Britain's top bank association will soon review whether taxes, regulatory uncertainty and toughened compliance standards are prompting financial institutions to threaten to move their headquarters out of London.
Britains top financial regulators defended their penalty regime Tuesday, arguing that the growing size of fines against banks reflects the scale of their violations.
Short of abiding by the Community Reinvestment Act and other prohibitions against discriminatory lending, banks still have the right to choose who they'll do business with. While that seems like an obvious statement, it gets drowned out in the debate about "de-risking."
Recent political turmoil and ever-rising regulatory expectations for banks have made it significantly tougher for British charities to send financial aid abroad, according to a survey.
In a rare gesture last week, a federal regulator signaled to banks that they might relax when it comes to implementing certain anti-money laundering policies. There was only one problem: no one is likely to listen.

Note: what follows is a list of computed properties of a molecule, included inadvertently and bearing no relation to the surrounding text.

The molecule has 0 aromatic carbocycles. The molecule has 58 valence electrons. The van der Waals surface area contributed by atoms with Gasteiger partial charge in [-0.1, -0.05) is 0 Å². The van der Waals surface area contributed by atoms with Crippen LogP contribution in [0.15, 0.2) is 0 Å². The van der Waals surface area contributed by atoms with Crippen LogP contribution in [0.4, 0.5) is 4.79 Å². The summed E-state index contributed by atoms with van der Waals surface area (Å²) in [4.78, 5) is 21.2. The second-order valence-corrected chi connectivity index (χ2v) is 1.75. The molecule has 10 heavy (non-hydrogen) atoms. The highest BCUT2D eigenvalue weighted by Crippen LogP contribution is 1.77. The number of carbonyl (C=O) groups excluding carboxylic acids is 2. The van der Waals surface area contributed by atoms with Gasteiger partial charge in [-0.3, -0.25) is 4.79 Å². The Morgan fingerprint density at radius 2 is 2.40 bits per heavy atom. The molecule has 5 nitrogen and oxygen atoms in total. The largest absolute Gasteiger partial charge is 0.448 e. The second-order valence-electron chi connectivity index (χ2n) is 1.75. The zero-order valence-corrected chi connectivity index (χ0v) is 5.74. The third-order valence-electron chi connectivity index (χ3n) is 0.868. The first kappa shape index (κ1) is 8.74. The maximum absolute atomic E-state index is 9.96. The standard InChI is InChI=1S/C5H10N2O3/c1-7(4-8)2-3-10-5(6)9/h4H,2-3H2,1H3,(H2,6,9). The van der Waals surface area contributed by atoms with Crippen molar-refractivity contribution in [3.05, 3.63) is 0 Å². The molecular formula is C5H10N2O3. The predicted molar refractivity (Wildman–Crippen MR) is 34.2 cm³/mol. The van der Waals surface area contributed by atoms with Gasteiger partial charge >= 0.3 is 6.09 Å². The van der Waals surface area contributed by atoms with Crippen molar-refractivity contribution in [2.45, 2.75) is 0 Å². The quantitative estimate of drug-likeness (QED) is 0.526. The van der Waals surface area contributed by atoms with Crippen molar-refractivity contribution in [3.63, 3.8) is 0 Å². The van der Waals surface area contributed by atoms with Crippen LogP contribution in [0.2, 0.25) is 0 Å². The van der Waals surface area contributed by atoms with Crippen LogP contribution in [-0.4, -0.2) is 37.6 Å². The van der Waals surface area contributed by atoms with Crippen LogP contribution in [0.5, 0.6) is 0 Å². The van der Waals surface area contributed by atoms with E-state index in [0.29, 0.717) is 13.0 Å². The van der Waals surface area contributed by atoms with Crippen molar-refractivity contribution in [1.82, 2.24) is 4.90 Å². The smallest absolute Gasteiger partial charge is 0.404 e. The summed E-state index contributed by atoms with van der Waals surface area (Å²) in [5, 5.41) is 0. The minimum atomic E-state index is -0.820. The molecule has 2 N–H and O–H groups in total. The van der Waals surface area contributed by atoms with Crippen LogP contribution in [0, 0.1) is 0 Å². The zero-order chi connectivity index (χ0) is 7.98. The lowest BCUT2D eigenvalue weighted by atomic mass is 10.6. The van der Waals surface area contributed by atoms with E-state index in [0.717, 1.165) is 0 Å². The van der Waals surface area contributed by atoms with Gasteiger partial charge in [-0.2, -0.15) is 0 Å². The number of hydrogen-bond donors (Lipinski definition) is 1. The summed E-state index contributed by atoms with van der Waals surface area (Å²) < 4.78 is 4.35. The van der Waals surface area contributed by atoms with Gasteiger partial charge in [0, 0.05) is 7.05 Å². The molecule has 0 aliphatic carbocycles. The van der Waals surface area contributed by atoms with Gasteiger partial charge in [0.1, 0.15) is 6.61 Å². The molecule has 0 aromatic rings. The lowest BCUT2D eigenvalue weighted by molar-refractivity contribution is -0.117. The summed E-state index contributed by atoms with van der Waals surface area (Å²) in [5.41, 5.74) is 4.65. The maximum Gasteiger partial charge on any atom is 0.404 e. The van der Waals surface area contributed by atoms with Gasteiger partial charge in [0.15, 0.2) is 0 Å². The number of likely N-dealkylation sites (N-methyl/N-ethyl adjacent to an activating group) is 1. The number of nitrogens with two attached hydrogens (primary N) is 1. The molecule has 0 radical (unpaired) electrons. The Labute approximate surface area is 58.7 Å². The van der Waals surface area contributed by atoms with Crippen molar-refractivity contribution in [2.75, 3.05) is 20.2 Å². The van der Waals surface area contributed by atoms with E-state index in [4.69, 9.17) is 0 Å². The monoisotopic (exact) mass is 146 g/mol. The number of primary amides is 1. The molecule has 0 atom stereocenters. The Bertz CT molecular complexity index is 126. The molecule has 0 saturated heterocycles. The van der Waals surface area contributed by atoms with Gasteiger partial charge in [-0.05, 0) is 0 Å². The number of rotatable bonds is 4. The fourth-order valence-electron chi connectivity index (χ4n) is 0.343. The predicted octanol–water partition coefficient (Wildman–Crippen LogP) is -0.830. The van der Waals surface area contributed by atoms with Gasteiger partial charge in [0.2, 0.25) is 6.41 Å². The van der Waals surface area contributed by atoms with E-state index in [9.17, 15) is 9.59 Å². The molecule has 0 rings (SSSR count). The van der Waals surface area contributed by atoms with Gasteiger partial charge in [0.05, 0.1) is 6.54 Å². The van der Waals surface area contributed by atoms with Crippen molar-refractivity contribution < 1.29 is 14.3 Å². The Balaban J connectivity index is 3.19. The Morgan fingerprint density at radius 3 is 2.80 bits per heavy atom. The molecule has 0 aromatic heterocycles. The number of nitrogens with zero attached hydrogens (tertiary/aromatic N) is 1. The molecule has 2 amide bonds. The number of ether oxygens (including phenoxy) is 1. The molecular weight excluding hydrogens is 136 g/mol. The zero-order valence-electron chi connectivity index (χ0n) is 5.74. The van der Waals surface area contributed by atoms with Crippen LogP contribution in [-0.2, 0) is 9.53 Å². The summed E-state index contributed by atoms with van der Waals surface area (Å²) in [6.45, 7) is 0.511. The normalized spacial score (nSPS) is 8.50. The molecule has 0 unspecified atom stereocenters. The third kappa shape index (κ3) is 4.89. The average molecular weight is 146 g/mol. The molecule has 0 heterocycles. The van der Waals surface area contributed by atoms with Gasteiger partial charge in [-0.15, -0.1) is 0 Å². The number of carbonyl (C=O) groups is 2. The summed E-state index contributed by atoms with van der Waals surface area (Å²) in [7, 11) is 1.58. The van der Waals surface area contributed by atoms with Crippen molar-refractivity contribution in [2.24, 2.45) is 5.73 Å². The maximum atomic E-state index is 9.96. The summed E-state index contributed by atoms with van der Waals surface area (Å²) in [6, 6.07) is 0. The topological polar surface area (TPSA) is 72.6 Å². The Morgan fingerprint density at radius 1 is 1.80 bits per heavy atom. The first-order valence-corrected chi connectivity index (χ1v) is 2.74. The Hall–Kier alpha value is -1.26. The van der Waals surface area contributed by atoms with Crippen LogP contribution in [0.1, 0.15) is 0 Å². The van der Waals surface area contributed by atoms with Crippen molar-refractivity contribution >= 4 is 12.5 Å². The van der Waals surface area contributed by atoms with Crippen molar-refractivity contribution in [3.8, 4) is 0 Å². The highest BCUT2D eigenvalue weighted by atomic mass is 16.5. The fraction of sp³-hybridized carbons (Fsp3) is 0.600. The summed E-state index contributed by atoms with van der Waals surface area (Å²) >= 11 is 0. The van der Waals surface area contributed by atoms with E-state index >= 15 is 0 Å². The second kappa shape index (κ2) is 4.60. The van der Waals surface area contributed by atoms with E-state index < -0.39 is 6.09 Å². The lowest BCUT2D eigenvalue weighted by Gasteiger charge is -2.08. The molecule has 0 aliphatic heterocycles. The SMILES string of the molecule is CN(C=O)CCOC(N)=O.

A number of large U.S. and international banks are dropping customer accounts and services tied to high-risk geographical regions and lines of business in response to regulatory pressure, including enforcement actions.
The British High Court injunction Tuesday against Barclays ending its relationship with Somali money services businesses is likely to keep the bank from dropping the accounts for five or six months, according to compliance experts.
American sanctions, terrorist financing prosecutions and rising related compliance costs have made it increasingly difficult for Somalia's U.S.-based community to move money to the African nation.